I noted with some interest last week that Sammy Hagar has come out with a new autobiography, but didn’t take time to make note of it here. Maybe I should have paid closer attention because this story has gotten a bit more interesting. Hagar’s new book, Red: My Uncensored Life in Rock led to media attention, particularly from the music-related media, like MTV, who spoke with Hagar and unearthed some unexpected revelations.
In addition to the usual stuff you might expect to find in an autobiography by Sammy Hagar, like tales of Eddie Van Halen’s drunken exploits and salacious stories like the alleged “sex tents” that were set up underneath the Van Halen stage so that band members could take turns going to visit the tents and have sex with willing fans during their performances. A solo by one band member reportedly allowed enough time for other members to indulge in these special “intermissions.”
Beyond the sex, drugs and rock and roll stories something else emerged that’s, well, a little bit out-of-this-world.
In the book, Hagar admits having some unusual dreams about UFOs. When pressed by MTV, Hagar contends that at least some of his dreams were not dreams at all and were, in fact, some kind of contact with alien life. He describes it as some kind of “wireless connection,” accompanied by some type of “download” or “upload” situation.
That’s certainly terminology that’s familiar to most people these days, but Hagar’s alleged contact took place before any of that technology was invented, but in retrospect, that seems to be the way Hagar wishes to express the nature of his alleged “exchange” with beings from somewhere other than here.
Although he was encouraged to leave his alien experiences out of the book by Joel Selvin – the fellow that conducted all the interviews for the book – for fear that it might be a bit too far out, the Red Rocker was obviously unable to contain himself when prompted a bit by the MTV interviewer to expand on the subject.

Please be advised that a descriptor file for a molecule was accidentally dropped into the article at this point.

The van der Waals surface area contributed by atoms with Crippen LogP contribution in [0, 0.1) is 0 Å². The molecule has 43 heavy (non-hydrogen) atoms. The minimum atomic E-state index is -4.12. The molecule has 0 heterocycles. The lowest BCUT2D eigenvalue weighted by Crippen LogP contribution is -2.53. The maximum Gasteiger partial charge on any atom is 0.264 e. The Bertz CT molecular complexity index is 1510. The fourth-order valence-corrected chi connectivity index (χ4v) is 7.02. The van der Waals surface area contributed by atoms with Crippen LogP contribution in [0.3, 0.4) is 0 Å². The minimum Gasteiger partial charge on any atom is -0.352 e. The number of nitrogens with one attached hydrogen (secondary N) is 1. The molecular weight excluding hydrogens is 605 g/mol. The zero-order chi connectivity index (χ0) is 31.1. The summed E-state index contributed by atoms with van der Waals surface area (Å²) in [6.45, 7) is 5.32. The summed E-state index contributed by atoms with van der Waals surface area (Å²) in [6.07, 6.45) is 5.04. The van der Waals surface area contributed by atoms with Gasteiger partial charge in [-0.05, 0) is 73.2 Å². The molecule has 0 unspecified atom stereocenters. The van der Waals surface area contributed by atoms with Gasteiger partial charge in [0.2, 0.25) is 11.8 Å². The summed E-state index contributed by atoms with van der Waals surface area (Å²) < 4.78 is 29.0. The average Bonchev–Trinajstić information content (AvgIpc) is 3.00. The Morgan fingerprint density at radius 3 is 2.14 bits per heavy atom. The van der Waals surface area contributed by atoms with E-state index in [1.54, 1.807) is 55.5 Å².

There was a time when the mention of anything UFO-related would immediately brand someone as some kind of nut job, but over the years, that seems to have slowly changed, if only a little. Numerous television programs on the subject of UFOs or the possibility of alien life in our vast universe seems to have brought the subject a little closer to the mainstream.
I’m less judgmental about people who have said they have had experiences involving UFOs as a result of an experience that a close family member had. There was no abduction, contact or dreams involved, but there was an unusual sighting by someone whom I trust and know is credible beyond any doubt. In addition, although I did not see it myself, I was close enough to have easily heard the UFO in question if it was any type of conventional aircraft.
Granted, Hagar’s claims regarding the alien “download” or contact are certainly more sensational than your typical “lights in the sky” report, but I for one, hesitate to paint someone like Hagar with a wide brush by branding him a crazy person or whatever. Personally, I’ve never experienced any kind of “contact” or anything of the sort. Hell, I’ve never even had a decent sighting! I do however try to keep my eyes open in case an opportunity presents itself.
Although the whole UFO thing does not figure prominently within the pages of his book, those who may be interested in reading about Hagar’s adventures and experiences as a decadent rock star can always pick up a copy at Amazon.